Henry Holland said...

I strongly suggest the writer of this article gets his information evened out and the he takes time to learn the facts in a much less one-sided way before passing verdict

What on earth are talking about? I've read Mark's piece twice and I can't discern his position (if he even has one) on the situation in Israel/Gaza at all. He, like most of us would, seemed unhappy that the music got interrupted repeatedly and that scenes inside the Wigmore Hall were akin to what you'd find at a third division football match (Millwall anyone?).

And what should one think if, for instance, one knew that performers supported something one found abhorrent?

Don't care, never have, never will. There are plenty of composers/performers (and rock and pop musicians) who were/are less than stellar human beings (Wagner, Delius, Britten for a start) but I don't give a damn, the only thing I care about is whether they wrote good music/perform it well or not. If I judged art on the content of its creator's/performer's personality and lives, there'd be precious little that would be "acceptable" to listen to/watch/read.

thomas said...

The Jerusalem quartet represent the Apartheid state of Israel who deserve what they got yesterday. Bravo to the hecklers!

Anonymous said...

The violist stated that the Quartet does not represent Israel... what more do you want?

thomas said...

Of course it does. It is called The Jerusalem Quartet which is what the current Government calls the undivided capital of Israel. They are also funded by the Israeli state and very much a flagship organisation. Music is politics.

stolarzo said...

That is beside the point. The fact that in your view (referring to Anonymous), as your comment implies, the performers should deny representation of their home country in order to have the right to give a concert to a respectful audience, without being brutally interrupted with violent, pseudo-liberal, vile political slander, shows that these demonstrators have successfully diverted the ball to their court, convincing you that such behavior, under any circumstances, may be even remotely legitimate. These tactics of violence-inciting defamation couldn't possibly be considered fair-play in the U.K insofar as citizens of any other country are concerned, except for Israel. Israel is constantly singled out and condemned with appauling manners by pro-Palestinian activists, because they feel that they are allowed to do so; they feel they have a right to villify the only home for the Jewish people in this world on any and every public stage, and you seem to inadmittedly agree with their premise, as long as the victims of this character assassination show any sense of natioal pride or any sense of belonging to their homeland. These performers were indeed brave playing on and giving a good concert to their audience despite the interruptions, but they were not brave trying to appologize for being Israeli, in front of the barbarians who seem to think they should indeed do so. I have respect for the author of this post for trying to depict the incident without taking sides, but I strongly believe, with regards to the words of the previous commentator, that allowing this type of behavior, even by indirect consent and even by inconspicuous silence, is antecedent to allowing outright physical violence against political opponents of any kind, and possibly against an entire ethnic group or nation, and is therefore utterly despicable.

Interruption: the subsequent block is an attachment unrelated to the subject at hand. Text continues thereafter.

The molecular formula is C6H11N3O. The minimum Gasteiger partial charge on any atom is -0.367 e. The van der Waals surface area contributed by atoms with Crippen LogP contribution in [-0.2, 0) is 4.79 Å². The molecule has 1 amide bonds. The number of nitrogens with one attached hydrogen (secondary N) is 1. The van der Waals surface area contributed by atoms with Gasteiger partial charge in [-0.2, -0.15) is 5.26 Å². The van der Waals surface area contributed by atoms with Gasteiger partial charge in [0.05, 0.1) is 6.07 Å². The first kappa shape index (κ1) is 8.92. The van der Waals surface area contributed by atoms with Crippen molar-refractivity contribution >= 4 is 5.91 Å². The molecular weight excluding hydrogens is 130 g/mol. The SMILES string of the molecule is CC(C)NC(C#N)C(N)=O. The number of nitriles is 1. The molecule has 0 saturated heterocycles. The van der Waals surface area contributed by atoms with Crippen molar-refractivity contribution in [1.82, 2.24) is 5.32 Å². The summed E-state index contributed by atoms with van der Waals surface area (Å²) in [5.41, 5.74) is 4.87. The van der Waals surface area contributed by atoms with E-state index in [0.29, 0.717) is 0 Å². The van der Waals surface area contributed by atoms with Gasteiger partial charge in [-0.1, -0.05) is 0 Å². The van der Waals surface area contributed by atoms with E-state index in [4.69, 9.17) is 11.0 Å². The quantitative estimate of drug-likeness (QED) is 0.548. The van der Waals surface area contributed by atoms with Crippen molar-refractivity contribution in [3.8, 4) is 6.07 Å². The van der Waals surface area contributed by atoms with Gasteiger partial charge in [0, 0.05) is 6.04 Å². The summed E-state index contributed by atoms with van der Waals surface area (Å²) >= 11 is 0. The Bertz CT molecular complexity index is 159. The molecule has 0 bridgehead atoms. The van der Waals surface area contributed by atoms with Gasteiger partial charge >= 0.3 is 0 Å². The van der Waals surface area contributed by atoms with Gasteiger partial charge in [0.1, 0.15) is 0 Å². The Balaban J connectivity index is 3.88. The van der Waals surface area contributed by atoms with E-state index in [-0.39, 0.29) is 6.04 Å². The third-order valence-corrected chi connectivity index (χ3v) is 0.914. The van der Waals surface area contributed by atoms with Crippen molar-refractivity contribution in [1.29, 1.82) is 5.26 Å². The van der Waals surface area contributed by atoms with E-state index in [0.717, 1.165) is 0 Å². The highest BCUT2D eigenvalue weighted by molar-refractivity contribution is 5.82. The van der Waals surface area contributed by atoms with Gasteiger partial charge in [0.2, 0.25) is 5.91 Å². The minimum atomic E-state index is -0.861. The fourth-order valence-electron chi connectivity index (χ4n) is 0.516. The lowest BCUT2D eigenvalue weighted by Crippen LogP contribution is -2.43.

thomas said...

what about the "physical" violence used on a daily basis against the Palestinians. Remember the 1400 killed in Gaza etc. Every Israeli flagship organisation visiting this country should be reminded who and more importantly what they represent. Israel must and will change.

Mark Berry said...

I really do not want to intervene heavy-handedly in discussions, but, without taking sides, I am worried about the turn this is taking. The issues are not clear-cut, I know; as many of us have been arguing, music and politics cannot be separated. But I do not want this to become a forum for a discussion of Palestinian/Israeli issues in themselves, and may therefore have to decline posts. I am certainly not saying that this is an issue not to be discussed, but it is not in itself the issue of this piece or this blog.

Many thanks,

Mark

stolarzo said...

The subject of this thread, briefly, is whether or not political protest is appropriate during a concert. I stated herebefore that in my view it is definitely not. I have no interest to address your make-believe political chatter and romantic loudspeaker slogans, since they are obviously irrelevant, apart from being juvenile and predictable.

stolarzo said...

That is, of course, with regards to thomas and not to Mark. Thank you.

Anonymous said...